Noura, a human rights lawyer and activist for women’s rights, recently learned that her husband Bassel Khartabil, detained in 2012, was executed. She spoke of her personal experience of being denied visiting rights to, and then all communications from, her husband. Noura expressed frustration at the inaction from the international community on Syria’s detained and disappeared. “We appreciate solidarity,” she said, “but we need action.” Ghada sees Families For Freedom as a means to feel stronger together. Since her husband’s detention, Ghada has been determined to spread the message about unjustifiable detention: “I feel very strong, because I have a message, and I have learnt that I always have to talk about it.” Families For Freedom has helped her to do this.

Laila Alodaat, Programme Manager for Crisis Response at the Women’s International League for Peace and Freedom (WILPF), spoke on consultations that WILPF and Amnesty International UK ran in conjunction with GAPS. The consultations were held to inform the new UK National Action Plan (NAP) on Women, Peace and Security, but they have wide-ranging recommendations on support for women’s rights and women’s rights organisations that have application beyond a NAP. Women’s civil society organisations have the largest impact in their communities, but they are limited by a lack of financial and technical support. Women’s participation is also essential for the Syrian peace processes. The women from Families For Freedom, active community leaders working for peace, are excluded from the negotiating table. For this to change, the international community needs to start asking how the conflict in Syria is impacting women differently. This needs to be documented and implemented in policies to have accountability.

Baroness Hodgson thanked the speakers for bringing the situation of detention and forced disappearance to the attention of this audience, and for sharing such difficult personal stories. The event was also a powerful reminder of the specific barriers that women’s rights organising faces in the context of conflict, and that the implementation of the Women, Peace and Security agenda still has far to go to be fully realised.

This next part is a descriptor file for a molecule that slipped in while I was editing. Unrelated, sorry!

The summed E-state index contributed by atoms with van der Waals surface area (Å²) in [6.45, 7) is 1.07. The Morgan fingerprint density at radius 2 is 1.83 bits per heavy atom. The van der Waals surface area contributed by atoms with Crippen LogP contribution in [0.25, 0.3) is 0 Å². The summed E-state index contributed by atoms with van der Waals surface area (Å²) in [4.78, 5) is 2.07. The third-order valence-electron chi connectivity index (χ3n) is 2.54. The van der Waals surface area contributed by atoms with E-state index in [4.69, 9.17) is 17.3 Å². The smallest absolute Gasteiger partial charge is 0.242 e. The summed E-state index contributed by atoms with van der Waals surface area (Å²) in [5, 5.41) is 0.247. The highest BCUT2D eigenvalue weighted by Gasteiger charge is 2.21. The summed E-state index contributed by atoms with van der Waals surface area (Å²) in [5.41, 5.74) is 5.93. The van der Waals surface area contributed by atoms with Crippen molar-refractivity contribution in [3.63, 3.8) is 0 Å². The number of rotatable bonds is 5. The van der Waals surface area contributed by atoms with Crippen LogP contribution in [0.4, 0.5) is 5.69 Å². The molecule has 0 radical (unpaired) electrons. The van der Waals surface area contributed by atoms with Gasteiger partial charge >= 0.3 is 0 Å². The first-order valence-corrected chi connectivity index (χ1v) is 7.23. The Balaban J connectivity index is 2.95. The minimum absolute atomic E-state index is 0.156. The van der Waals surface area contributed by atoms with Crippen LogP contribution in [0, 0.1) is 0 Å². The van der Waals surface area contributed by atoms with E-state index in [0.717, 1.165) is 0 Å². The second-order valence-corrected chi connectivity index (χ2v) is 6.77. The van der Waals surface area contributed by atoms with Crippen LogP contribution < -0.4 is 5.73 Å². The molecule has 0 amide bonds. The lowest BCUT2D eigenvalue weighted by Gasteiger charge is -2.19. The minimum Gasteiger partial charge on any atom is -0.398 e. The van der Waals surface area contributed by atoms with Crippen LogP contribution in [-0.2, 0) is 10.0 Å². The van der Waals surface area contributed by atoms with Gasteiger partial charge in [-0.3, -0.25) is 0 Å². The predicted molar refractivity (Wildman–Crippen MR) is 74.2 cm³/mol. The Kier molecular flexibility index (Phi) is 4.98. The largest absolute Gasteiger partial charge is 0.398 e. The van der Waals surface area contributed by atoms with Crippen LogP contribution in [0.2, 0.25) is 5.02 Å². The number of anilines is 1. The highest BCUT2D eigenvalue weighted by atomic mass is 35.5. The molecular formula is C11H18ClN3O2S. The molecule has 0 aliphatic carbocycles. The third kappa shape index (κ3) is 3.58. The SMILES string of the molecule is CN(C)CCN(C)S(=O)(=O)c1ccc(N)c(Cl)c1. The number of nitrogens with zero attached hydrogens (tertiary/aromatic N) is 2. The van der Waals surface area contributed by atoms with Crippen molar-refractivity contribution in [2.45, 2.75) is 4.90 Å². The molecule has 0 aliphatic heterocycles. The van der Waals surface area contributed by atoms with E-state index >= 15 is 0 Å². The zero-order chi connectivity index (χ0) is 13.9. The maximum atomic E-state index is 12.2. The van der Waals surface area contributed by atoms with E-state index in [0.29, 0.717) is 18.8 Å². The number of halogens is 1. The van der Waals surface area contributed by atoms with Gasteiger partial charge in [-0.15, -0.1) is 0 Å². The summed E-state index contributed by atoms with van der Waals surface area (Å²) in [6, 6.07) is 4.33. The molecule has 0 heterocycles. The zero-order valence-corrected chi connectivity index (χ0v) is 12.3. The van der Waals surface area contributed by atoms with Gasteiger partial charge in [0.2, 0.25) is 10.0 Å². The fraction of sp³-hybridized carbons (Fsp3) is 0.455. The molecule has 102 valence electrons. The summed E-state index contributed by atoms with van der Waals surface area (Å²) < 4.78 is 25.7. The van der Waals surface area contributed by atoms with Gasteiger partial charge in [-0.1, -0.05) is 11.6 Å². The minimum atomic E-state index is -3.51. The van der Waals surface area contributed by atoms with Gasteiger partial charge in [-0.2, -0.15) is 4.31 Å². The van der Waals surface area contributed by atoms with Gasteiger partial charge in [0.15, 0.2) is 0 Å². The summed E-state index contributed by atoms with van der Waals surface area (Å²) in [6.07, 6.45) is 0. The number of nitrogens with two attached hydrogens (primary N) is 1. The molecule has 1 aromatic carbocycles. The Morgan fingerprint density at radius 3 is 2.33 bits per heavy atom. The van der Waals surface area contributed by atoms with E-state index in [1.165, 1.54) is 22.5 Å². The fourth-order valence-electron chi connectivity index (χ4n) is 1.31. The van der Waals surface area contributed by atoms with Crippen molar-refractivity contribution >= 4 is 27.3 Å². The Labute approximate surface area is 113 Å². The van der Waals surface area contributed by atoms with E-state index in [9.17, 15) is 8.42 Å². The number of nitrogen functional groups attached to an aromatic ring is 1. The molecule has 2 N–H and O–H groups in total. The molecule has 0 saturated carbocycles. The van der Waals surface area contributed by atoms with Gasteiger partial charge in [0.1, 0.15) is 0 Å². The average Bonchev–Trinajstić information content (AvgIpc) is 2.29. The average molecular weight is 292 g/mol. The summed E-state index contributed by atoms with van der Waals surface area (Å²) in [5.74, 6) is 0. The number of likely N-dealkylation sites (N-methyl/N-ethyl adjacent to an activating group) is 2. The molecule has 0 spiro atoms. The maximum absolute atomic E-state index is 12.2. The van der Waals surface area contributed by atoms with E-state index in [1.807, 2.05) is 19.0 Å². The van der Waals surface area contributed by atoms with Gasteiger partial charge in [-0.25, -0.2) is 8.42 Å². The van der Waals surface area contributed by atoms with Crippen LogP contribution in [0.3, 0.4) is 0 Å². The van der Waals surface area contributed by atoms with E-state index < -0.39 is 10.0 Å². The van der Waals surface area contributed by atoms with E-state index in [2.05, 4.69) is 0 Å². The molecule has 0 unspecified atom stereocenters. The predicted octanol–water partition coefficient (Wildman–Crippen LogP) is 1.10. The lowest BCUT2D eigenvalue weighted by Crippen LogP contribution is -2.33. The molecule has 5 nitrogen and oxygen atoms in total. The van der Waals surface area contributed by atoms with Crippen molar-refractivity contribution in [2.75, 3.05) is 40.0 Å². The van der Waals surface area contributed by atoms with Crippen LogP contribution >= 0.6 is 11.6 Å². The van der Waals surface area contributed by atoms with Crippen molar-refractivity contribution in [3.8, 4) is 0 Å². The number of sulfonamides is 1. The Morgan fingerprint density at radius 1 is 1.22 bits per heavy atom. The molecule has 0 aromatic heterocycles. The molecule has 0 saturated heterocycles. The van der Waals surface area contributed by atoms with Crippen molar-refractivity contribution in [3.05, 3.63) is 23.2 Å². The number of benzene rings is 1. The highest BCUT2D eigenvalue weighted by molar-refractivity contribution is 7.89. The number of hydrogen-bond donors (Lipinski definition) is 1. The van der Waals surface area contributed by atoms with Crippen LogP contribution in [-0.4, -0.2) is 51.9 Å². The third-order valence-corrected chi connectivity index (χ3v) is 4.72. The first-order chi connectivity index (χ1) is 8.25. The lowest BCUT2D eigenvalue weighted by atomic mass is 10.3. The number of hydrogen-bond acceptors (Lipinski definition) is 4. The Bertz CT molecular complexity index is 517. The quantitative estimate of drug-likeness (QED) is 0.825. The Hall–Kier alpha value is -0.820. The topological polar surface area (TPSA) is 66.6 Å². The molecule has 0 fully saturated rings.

APPG on Women, Peace and Security: Families For Freedom event

On Wednesday 11 October, the APPG Friends of Syria and APPG on Women, Peace and Security hosted an event with Families For Freedom – a women-led campaign for the rights of all detainees in Syria. They call for the issue Read More

Somali Women’s Voices in the UK National Action Plan on Women, Peace and Security

In November 2016 the UK Government partnered with GAPS to consult with women’s civil society organisations and women human rights defenders on the Women, Peace and Security (WPS) priorities in their contexts. This video presents a summary of the findings from the consultation in Somalia which took place in March 2017. The consultations were led by GAPS member Saferworld, and two of Saferworld’s local partners and established women’s rights groups: the Somali Women Development Centre (Mogadishu) and the Somalia Women Solidarity Organisation (Kismayo). The overarching theme from these consultations is that women are politically absent from decision making.

Somali Women’s Voices in the UK National Action Plan on Women, Peace and Security

In November 2016 the UK Government partnered with GAPS to consult with women’s civil society organisations and women human rights defenders on the Women, Peace and Security (WPS) priorities in their contexts. This video presents a summary of the findings from Read More

Syrian Women’s voices in the UK National Action Plan on Women, Peace and Security

In November 2016 the UK Government partnered with GAPS to consult with women’s civil society organisations and women human rights defenders on the Women, Peace and Security (WPS) priorities in their contexts. GAPS members Amnesty International UK and Women’s International League for Peace and Freedom supplemented funds from the UK Government to run the Syria Response consultations in Turkey and Lebanon, alongside Women Now for Development. This report reflects analysis by women’s rights activists of the barriers and challenges around WPS, as well as recommendations that will inform the development process of the next UK National Action Plan on WPS.

Syrian Women’s voices in the UK National Action Plan on Women, Peace and Security

In November 2016 the UK Government partnered with GAPS to consult with women’s civil society organisations and women human rights defenders on the Women, Peace and Security (WPS) priorities in their contexts. GAPS members Amnesty International UK and Women’s International Read More